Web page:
Location: San Diego, CA

Area:  17,258 square feet

Client:  Pankow

Owner:  San Diego Community College District (SDCCD), Miramar College

Building Type: Commercial, Education, New Construction

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Miramar College Administration Building

The Miramar College Administration Building is a 17,258-square-foot education project located in San Diego, CA. With over 200 daily visitors, the building was designed to be a high-performance, energy and waterefficient project. Verdical Group provided:

  • LEED Project Management (BD+C v3 Gold Certified)

The project originally targeted LEED Silver certification, but Verdical Group was able to work with the project team to incorporate a variety of innovative green building strategies that allowed the team to outperform the original target certification level and achieve LEED BD+C v3 Gold certification. Key to this project’s success was an integrated design and construction team spearheaded by Pankow Builders that focused on close coordination between all disciplines in order to maximize sustainability performance throughout the design and construction phase.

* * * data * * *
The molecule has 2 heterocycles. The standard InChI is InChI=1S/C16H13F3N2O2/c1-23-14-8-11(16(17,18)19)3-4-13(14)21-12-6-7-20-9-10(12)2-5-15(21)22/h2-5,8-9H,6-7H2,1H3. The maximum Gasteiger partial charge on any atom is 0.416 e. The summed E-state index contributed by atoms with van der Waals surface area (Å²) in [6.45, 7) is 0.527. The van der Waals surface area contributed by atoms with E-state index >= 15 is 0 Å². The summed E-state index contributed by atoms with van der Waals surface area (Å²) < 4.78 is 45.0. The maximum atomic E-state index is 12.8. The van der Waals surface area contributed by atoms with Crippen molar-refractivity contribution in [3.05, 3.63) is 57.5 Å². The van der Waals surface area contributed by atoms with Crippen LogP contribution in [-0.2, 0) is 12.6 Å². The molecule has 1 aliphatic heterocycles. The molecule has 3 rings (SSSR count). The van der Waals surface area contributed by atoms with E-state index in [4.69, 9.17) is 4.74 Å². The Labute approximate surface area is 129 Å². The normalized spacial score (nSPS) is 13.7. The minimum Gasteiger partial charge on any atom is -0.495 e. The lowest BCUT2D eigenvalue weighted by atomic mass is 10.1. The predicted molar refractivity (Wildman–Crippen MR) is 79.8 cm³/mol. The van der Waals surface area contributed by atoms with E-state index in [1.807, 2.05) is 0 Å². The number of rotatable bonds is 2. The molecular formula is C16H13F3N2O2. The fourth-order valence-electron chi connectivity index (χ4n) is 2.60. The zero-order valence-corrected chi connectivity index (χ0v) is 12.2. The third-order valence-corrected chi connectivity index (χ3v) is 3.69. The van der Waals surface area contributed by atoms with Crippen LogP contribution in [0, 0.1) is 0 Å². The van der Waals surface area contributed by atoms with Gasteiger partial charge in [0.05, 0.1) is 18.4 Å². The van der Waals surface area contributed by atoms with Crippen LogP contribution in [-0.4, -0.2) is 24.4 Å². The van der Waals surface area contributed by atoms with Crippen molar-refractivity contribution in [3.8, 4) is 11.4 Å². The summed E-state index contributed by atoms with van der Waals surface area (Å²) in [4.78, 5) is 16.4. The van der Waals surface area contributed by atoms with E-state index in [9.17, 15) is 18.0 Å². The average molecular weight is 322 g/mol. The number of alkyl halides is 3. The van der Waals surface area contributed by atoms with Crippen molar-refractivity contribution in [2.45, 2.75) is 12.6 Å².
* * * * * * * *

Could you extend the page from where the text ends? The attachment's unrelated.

The project is sited on a dense urban campus with many basic services within a half-mile walking distance, which promotes community connectivity. The building’s close proximity to public transportation promotes car-free living and an associated reduction in carbon emissions. In fact, there are so many bus lines within a quarter mile of the site that an exemplary performance point for double transit ridership was awarded on the LEED scorecard.  

The project team was able to meet high-performance energy targets with a 24% reduction in energy demand below ASHRAE 90.1-2007 requirements through the use of multiple energy-saving strategies, one of the most notable being daylighting. With at least 90% of all occupied seated spaces in the building having access to daylight and views, there was less need for artificial lighting, as well as more satisfied and productive occupants. The project team was also able to meet high water efficiency targets through the use of public agency-sourced, non-potable treated water to replace 100% of all potable water used for landscaping. A 54% reduction in total water use for landscaping also was achieved through the use of low and medium water use vegetation. The team also prioritized the use of recycled content and regional materials, with 21% of materials (by cost) sourced regionally (within 500 miles) and 19% of materials (by cost) containing recycled content.